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Peak hurricane season is here. It’s a good time to evaluate your insurance

Here are some areas you might consider for coverage.

Hurricane season is ramping up, and updated forecasts still project a particularly active year. While you’re building up your hurricane supplies to weather the actual storm, consider what you will need to rebuild if your home or replace belongings if a storm hits.

And do it before the next named storm is announced, said Mark Friedlander, Florida representative for nonpartisan industry group the Insurance Information Institute.

“Don’t wait until you hear there’s a storm out in the Atlantic or the Gulf and it’s coming our way,” he said.

Here are some types of insurance and questions to consider:

Home

Renters’ insurance: While a landlord is responsible for the exterior of a rented property, renters are responsible for all of their belongings and the cost of any damaged furniture, clothing or other valuables. Renters insurance does not always cover flood, so check with your provider about options if you would like flood coverage.

Prices, Friedlander said, are “very reasonable for apartments,” sometimes as low as $8 per month.

Flood insurance: There are two main avenues homeowners can take for flood insurance: the federal National Flood Insurance Program, and the private market. The federal program provides up to $250,000 in coverage for the home’s structure and $100,000 for interior contents. Policies typically take up to 30 days to go into effect. Coverage in the private market depends on a homeowner’s need and the carrier, but homeowners can often get more coverage in the private market than the federal program, and policies can go into effect in as little as a week. Many in the federal program receive subsidized rates. Homeowner lose that subsidy if they switch to the private market for a period and tries to rejoin the federal program.

Regardless of the program, Friedlander suggests choosing one instead of relying on disaster coverage through the Federal Emergency Management Agency.

“FEMA programs are not made to replace flood insurance,” he said. “You’re going to be in limbo for a long, long time.”

Auto

Comprehensive auto coverage: Roughly 80 percent of drivers nationally purchase comprehensive auto coverage, Friedlander said. Comprehensive covers damage that isn’t caused by collision, such as flooding, hail, vandalism, and fallen rocks or trees. It can even be helpful for cars that are parked in a garage.

“If the garage door gets blown off and flood water inundates you enough and seeps into your garage, it (could) get into your car,” he said.

Are you good with being in the 20 percent foregoing coverage for lower premiums?

Business

Business interruption insurance: This insurance covers lost income if a business is shut down or if the surrounding neighborhood is damaged enough to prevent customers from visiting. According to Friedlander, just 30 percent of businesses around the country have interruption coverage.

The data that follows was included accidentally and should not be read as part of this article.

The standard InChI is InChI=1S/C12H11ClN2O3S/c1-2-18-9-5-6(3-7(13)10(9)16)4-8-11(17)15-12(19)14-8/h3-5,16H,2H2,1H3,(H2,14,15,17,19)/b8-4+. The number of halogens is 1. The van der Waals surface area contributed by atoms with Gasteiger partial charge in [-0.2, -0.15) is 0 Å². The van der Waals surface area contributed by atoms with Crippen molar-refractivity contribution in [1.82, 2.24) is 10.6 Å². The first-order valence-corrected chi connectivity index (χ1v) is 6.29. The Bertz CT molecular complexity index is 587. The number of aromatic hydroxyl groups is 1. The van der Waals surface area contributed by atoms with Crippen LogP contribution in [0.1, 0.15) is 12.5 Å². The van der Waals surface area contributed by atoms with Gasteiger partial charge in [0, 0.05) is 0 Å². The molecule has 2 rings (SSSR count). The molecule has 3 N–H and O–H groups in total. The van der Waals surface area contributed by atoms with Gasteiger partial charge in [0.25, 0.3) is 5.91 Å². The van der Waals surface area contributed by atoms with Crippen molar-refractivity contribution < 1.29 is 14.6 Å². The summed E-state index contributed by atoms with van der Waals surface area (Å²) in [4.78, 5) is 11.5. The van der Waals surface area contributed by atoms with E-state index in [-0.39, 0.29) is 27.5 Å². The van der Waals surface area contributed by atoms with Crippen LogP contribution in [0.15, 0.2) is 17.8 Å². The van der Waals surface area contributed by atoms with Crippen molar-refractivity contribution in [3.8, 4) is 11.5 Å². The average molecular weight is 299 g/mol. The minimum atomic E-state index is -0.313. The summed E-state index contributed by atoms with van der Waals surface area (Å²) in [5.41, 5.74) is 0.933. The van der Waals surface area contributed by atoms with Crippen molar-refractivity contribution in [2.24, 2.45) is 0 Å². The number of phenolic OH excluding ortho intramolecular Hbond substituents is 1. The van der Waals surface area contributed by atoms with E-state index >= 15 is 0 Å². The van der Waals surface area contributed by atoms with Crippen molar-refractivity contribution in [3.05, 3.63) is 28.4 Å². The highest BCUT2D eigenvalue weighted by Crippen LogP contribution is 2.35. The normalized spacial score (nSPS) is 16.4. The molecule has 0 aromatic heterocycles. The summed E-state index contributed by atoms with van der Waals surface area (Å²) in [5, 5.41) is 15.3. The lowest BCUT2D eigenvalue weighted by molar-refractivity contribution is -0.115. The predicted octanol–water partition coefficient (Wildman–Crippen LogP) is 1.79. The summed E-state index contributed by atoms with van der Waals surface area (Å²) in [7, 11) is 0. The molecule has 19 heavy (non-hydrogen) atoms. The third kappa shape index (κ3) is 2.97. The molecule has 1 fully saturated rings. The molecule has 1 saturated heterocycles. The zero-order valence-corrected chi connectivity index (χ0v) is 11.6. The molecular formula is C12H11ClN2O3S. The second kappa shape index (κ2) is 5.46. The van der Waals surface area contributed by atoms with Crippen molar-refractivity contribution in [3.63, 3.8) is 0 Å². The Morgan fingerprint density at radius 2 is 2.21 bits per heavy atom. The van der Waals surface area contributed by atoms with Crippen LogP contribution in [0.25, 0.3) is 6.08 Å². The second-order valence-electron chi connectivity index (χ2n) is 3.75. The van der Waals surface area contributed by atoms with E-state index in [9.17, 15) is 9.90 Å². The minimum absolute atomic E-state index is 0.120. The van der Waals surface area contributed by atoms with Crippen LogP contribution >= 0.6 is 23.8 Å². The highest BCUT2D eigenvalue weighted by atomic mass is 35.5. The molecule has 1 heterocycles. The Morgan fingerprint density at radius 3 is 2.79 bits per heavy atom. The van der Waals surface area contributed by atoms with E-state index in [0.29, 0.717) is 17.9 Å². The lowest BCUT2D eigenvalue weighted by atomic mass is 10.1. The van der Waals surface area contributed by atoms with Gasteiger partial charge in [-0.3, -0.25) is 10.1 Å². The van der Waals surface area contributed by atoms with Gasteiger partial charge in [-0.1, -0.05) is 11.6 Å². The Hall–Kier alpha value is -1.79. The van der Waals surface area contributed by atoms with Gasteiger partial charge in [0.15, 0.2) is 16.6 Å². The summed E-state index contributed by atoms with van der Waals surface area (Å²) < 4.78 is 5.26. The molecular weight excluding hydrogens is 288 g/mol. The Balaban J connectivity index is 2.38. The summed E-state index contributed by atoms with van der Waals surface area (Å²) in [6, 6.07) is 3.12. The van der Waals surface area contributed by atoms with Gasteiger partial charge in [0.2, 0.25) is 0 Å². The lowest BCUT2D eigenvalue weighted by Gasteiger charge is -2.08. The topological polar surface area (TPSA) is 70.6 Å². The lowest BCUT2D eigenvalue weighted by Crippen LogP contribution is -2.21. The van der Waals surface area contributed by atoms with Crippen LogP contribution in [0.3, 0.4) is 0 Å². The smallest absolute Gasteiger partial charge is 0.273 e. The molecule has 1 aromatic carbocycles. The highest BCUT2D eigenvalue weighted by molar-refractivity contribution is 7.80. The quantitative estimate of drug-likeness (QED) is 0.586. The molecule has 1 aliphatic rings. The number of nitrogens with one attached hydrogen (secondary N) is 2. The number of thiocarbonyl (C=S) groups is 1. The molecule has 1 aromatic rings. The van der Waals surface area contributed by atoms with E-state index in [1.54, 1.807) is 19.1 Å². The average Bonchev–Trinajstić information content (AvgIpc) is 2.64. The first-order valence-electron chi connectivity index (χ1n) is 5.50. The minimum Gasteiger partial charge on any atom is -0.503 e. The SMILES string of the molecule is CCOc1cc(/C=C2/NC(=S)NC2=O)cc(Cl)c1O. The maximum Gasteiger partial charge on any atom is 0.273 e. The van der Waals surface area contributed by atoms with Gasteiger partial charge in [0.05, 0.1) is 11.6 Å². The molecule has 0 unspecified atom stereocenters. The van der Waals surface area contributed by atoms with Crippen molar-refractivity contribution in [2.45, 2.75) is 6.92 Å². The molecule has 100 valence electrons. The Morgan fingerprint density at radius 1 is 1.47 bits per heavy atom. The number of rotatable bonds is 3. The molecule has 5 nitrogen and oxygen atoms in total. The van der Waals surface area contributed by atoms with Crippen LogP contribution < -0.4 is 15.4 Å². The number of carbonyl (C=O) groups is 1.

“If you don’t know you have it, there’s a good chance you don’t have it,” Friedlander said.

Already have insurance? Check to see if your policy covers:

Temporary accommodations: Many insurance policies cover temporary lodging and food while a policyholder’s home is being repaired or rebuilt. Friedlander recommends considering having a year’s worth of such expenses in your policy.

Replacement: For policies that help you replace your belongings, check whether your policy will give you the actual cash value of the item or the replacement cost. The actual cash value is the depreciated value of the item from when you purchased it, but the replacement cost is the amount you would need to buy that item new.

“Replacement cost coverage is about 10 percent more in premiums you’ll pay,” Friedlander said, “but it will give you as much as 30 to 50 percent more for a claim in recovery.”

• • •

2020 Tampa Bay Times Hurricane Guide

HURRICANE SEASON IS HERE: Get ready and stay informed at tampabay.com/hurricane

PREPARE FOR COVID-19 AND THE STORM: The CDC's tips for this pandemic-hurricane season

PREPARE YOUR STUFF: Get your documents and your data ready for a storm

BUILD YOUR KIT: The stuff you’ll need to stay safe — and comfortable — for the storm

PROTECT YOUR PETS: Your pets can’t get ready for a storm. That’s your job

NEED TO KNOW: Click here to find your evacuation zone and shelter

Lessons from Hurricane Michael

What the Panhandle’s top emergency officials learned from Michael

‘We’re not going to give up.’ What a school superintendent learned from Michael

What Tampa Bay school leaders fear most from a storm

Tampa Bay’s top cops fear for those who stay behind

• • •

2020 Tampa Bay Times Hurricane Guide

HURRICANE SEASON IS HERE: Get ready and stay informed at tampabay.com/hurricane

PREPARE FOR COVID-19 AND THE STORM: The CDC's tips for this pandemic-hurricane season

PREPARE YOUR STUFF: Get your documents and your data ready for a storm

BUILD YOUR KIT: The stuff you’ll need to stay safe — and comfortable — for the storm

PROTECT YOUR PETS: Your pets can’t get ready for a storm. That’s your job

NEED TO KNOW: Click here to find your evacuation zone and shelter

Lessons from Hurricane Michael

What the Panhandle’s top emergency officials learned from Michael

‘We’re not going to give up.’ What a school superintendent learned from Michael

What Tampa Bay school leaders fear most from a storm

Tampa Bay’s top cops fear for those who stay behind

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